JSH Reporter JSH Reporter - Fall 2017 - Page 9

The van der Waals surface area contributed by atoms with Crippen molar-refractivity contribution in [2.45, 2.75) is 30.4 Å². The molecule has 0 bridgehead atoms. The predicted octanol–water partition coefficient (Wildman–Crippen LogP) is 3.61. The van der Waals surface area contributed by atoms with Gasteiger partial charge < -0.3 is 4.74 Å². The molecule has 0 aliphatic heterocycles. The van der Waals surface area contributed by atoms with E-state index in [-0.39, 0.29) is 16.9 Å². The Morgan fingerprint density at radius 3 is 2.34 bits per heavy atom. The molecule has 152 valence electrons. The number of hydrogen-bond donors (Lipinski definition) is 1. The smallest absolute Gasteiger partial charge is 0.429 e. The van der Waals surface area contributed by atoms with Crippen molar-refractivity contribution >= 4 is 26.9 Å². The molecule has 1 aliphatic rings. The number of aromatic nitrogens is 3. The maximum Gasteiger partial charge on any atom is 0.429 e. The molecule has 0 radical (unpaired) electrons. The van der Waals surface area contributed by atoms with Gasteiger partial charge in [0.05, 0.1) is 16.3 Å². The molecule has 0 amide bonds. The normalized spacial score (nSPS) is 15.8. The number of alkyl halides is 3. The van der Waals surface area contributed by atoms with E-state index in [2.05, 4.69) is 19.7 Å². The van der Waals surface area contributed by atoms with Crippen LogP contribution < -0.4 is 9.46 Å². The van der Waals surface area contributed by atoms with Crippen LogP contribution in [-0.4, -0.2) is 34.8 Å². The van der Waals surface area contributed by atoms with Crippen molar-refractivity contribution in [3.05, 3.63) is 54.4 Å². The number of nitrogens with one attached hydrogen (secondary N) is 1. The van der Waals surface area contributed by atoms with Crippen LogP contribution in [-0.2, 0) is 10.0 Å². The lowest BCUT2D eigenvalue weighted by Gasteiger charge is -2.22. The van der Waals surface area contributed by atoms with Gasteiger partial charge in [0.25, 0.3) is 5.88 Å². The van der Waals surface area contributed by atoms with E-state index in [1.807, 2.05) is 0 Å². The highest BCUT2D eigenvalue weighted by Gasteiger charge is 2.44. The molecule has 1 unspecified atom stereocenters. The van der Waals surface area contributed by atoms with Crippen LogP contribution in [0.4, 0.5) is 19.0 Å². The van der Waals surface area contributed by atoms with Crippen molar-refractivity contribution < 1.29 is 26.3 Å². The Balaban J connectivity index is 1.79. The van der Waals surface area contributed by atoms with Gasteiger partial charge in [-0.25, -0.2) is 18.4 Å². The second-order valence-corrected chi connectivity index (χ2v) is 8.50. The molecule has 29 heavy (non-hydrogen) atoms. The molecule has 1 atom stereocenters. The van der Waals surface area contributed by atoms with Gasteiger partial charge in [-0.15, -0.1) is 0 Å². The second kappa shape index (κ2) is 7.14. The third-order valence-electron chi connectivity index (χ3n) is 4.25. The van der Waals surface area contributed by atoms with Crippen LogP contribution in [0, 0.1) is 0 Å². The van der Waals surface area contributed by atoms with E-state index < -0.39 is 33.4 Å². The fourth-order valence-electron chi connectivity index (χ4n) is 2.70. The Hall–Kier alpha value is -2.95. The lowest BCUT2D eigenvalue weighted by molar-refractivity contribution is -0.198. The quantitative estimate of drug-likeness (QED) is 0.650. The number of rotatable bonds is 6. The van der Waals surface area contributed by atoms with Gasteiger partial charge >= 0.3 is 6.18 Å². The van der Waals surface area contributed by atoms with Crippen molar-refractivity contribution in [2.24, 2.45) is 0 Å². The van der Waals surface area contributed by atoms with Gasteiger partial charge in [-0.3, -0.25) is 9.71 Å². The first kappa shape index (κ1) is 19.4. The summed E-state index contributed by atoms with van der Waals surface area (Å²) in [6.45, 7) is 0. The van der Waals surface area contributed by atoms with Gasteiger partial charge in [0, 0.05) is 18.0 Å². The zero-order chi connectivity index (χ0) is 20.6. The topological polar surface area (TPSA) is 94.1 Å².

CASES OF NOTE 09 Specifically, although the surgery was deemed a success, Plaintiff continued to have ongoing pain and limitations, and his primary doctor opined that he could expect complications in the future as a result. Consequently, prior to trial, Plaintiff demanded Defendant’s insurance policy limit of $1 million. Gabriel Armendariz v. Manuel Padilla, et al March 21, 2017 Arizona District Court Donald Myles & Michele Molinario The case was filed in Sacramento, California, and Mike was asked to enter an appearance pro hac vice for purposes of trying the case. Shortly before trial, the Defendant admitted fault for the accident and filed a CCP §998 Offer for $250,000. Mike also filed several motions to limit Plaintiff’s damages, which successfully resulted in the withdrawal of Plaintiff’s past lost wage and future economic loss claims. During the 8-day trial, the Defendant neither disputed that Plaintiff suffered from a herniated disk, nor that the surgery was unnecessary or unreasonable. Through cross-examinations of Plaintiff’s orthopedic surgeon and biomechanical engineering/accident reconstruction expert, Mike argued that the circumstantial evidence more strongly suggested the herniation preexisted the accident, and the accident simply exacerbated Plaintiff’s condition for a period of approximately four months. Defendant argued that Plaintiff was entitled to his medical expenses for the conservative care he received during these four months, along with compensation for his pain and suffering, which Mike suggested amounted to a total damage award of $40,777.19. Plaintiff asked the jury to award a total of $1,432,318, which included his medical expenses, scar disfigurement, disability, and chronic pain and suffering. After two days of deliberation, the jury awarded Plaintiff $40,777.19. Because Defendant filed a CCP §998 Offer for $250,000, Defendant was able to recoup his $32,127.68 in costs leaving a net judgment amount of $8,649.51. Don Myles and Michele Molinario prevailed on summary judgment in a 42 U.S.C. § 1983 civil rights action for false arrest against a City of Yuma Police Sergeant. The case involved whether there was probable cause to arrest Plaintiff, a former border patrol agent. U.S. Border Patrol had revoked Plaintiff’s enforcement authority and requested he return the government-issued property in his possession. City of Yuma police officers sought to assist border patrol in retrieving the government-issued firearm, badge and credentials, but Plaintiff refused and gave various conflicting statements about the location of the property. Plaintiff was then arrested for theft and false reporting. Plaintiff filed a Cross-Motion for Summary Judgment. The central issue in the Motion for Summary Judgment was whether the Police Sergeant had probable cause to arrest Plaintiff for either theft or false reporting. District Court Judge Susan R. Bolton denied Plaintiff’s Cross-Motion for Summary Judgment and found that there was probable cause to arrest for false reporting. Plaintiff’s own testimony confirmed that law enforcement officers are trained to know the location of their service weapons and credentials. Based on this understanding, and Plaintiff’s inconsistent statements about the whereabouts of the property, a reasonable officer would have suffi cient grounds to believe that Plaintiff was knowingly providing false statements. As such, there was no genuine issue for trial. Alternatively, Judge Bolton found that the Police Sergeant was entitled to qualified immunity since it could be reasonably debated whether clearly established law was violated. Judgment was entered in favor of the Yuma Police Sergeant. READ THE REPORTER ONLINE AT: JSHFIRM.COM